Training for a marathon Part 2: Running through the pain DOES NOT WORK

February 1st, 2019 by Phil Brown

In Part 1 of this series, aimed at the would-be marathon entrant or novice runner, I described the experience I believe many people have in their initial attempts at training. They run, literally, into pain. Aches and niggles soon become a part of the training experience and this obviously decreases pleasure and motivation, but more importantly, are signs that training attempts are having a seriously detrimental effect on your body!

In Part 1, I suggested, fairly strongly, that the strategy at this point should be to STOP training and take stock of what is happening.

Pain in the body is a clear sign that something is not how it should be. But what then? Well, you could give up and not fulfil your dream of completing a marathon. Find something else to do that isn’t so hard on your body. There are plenty of activities that will get you crazy fit and don’t make you feel like your joints are full of steel marbles.


You could learn from what is happening and how to put it right. Because there is a right way to go about this running thing and by right I mean without the gradually worsening pain.

So, let’s look at how you got to the pain zone in the first place. Well that’s pretty simple. Running is really really hard on the body. Running long distance even harder! But, you protest, what about Bob and Mags down the road? They are fit as butcher’s dogs and go running all the time! You never see them with a face like a bulldog sniffing piss off a thistle because their achilles feels like a goblin is strumming it with his teeth! How can running be so hard on the bod??

The simple answer is that Bob and Mags are stronger and fitter than you. They have put their time in and built up a fitness for purpose that allows them to put the miles in smoothly and efficiently. Make no mistake – we have two legs on a body that is able to run miles and miles very well indeed…….it’s just that most of us stopped doing anything like that around the age of 10……..and we adapted to a certain type of lifestyle that is mainly sedentary. Basically, from school onwards we have spend about a billion hours sitting on our bums and getting short and tight in all the muscles that we were given for running about with.

It’s right here that – once you’ve stopped training because of the pain – you need to start. This is where reality can be allowed to step in and inform.

You’re in pain because you are in no shape to be running lots. YET.


You’re in pain because the repetitive impact of pounding the pavement has made your muscles tight and sore and your connective tissue feels bruised by the constant battering.

You’re in pain because your muscles are not yet ready to take the volume of impact you have been subjecting them to and your ligaments are having a hard time keeping your ankles and knees together because they are still in shock from the first time you unpacked your brand new trainers and then went out and smashed them again and again and again into the ground.

You’re in pain because your normal range of movement means that after about ten minutes of jogging you resemble a rusty farm gate out for a jaunt.

You’re in pain because you didn’t realise you need to get your body READY TO RUN and you cannot do that by running!  Sounds weird eh? Well if I said that you can’t get your body ready for eating glass by eating glass……….never mind, let’s just look at how these aches and pains built up in the first place:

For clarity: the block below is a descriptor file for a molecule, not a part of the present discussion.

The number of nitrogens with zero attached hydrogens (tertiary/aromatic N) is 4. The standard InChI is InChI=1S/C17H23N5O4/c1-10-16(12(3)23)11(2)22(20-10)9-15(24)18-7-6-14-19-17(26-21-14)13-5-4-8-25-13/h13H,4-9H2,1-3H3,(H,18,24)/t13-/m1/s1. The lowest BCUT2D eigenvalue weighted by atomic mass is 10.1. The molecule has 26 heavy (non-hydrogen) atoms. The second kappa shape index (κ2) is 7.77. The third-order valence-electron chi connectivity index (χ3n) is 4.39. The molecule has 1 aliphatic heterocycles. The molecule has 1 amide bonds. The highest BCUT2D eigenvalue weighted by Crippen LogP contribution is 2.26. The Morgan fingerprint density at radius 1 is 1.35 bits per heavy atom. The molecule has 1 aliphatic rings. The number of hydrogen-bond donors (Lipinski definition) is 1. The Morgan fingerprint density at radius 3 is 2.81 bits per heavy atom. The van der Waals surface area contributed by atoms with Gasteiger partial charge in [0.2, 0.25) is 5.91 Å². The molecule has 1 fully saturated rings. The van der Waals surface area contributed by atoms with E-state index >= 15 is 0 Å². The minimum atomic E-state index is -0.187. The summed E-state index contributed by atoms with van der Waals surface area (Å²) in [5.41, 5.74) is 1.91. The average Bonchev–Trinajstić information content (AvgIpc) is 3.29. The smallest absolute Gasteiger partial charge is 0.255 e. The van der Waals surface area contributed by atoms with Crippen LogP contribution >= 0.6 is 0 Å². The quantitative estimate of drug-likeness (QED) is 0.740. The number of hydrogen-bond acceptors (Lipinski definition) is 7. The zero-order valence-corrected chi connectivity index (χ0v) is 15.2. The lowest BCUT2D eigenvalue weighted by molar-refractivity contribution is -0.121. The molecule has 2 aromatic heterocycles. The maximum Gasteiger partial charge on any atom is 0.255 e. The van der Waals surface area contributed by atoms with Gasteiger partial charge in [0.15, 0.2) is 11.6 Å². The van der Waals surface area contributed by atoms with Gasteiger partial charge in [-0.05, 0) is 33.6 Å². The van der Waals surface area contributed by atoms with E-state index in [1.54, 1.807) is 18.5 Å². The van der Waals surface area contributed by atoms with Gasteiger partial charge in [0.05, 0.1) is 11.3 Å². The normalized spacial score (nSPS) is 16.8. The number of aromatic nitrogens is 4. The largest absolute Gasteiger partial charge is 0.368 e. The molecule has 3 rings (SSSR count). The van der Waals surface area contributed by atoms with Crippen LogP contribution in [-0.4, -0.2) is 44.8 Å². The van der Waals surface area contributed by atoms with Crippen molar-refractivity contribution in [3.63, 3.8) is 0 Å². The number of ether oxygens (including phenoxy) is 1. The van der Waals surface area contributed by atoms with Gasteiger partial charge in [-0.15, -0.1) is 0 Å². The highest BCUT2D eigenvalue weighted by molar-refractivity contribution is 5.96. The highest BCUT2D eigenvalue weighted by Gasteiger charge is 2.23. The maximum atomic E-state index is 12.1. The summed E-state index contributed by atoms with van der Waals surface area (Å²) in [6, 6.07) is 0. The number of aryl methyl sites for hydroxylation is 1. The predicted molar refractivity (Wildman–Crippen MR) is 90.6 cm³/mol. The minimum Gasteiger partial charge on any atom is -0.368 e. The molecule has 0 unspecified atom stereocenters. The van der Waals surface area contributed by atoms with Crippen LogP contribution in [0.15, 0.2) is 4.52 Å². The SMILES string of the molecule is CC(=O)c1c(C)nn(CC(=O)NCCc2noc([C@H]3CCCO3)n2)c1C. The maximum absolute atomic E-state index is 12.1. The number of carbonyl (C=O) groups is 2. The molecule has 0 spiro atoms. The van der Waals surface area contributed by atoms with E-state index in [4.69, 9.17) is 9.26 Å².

Repetitive impact is traumatic on the body. Muscles can dissipate the shock of the impact of foot strike through the skeleton, but they need time to adapt and become efficient at this. If you are just starting out, you are UNFIT FOR PURPOSE and this will become clear pretty quickly in the form of calf and ankle pain, sore thigh muscles and cruel and unusual pains in your knees.

A lack of flexibility in the average body used to a relatively if not extremely sedentary lifestyle, means that the range of movement that allows for graceful and relaxed running is not there. Flexibility – or mobility really – is also a profound buffer zone against injury as there is less chance of muscles becoming tight and thus stressed and overused by the movements involved in running.

Basically, in order to not become disabled by the very training you are trying to get fit by doing, you need to IMPROVE TWO THINGS:

Mobility and strength.

Mobility to improve fluidity and range in your movement, strength to cope with the impact of running by improving muscle tone and function.


Longer term, running involves the development of FOUR THINGS:




Cardiovascular capacity


In my own opinion,  that list of four things is a loose priority that can change as training progresses.

And progress is the aim with training. The ONLY aim.

There are endless ways to go about a training programme that addresses these FOUR THINGS and it really depends where you are at the time you start training. However, I am here addressing that poor unfortunate, who started out with the best will in the world and then, within a few weeks or even less, found that they were no longer able to do what they called “running” and that the activity they were now doing felt more like trying to get down the street as gracefully as possible while in a full body cast…..

In Part 3, we shall look at how to progress from the discouraging  stage of inhibiting aches and pains (basically starting again properly) brought on by initial attempts at running training, by addressing these FOUR THINGS with an effective training approach for the novice or beginner.



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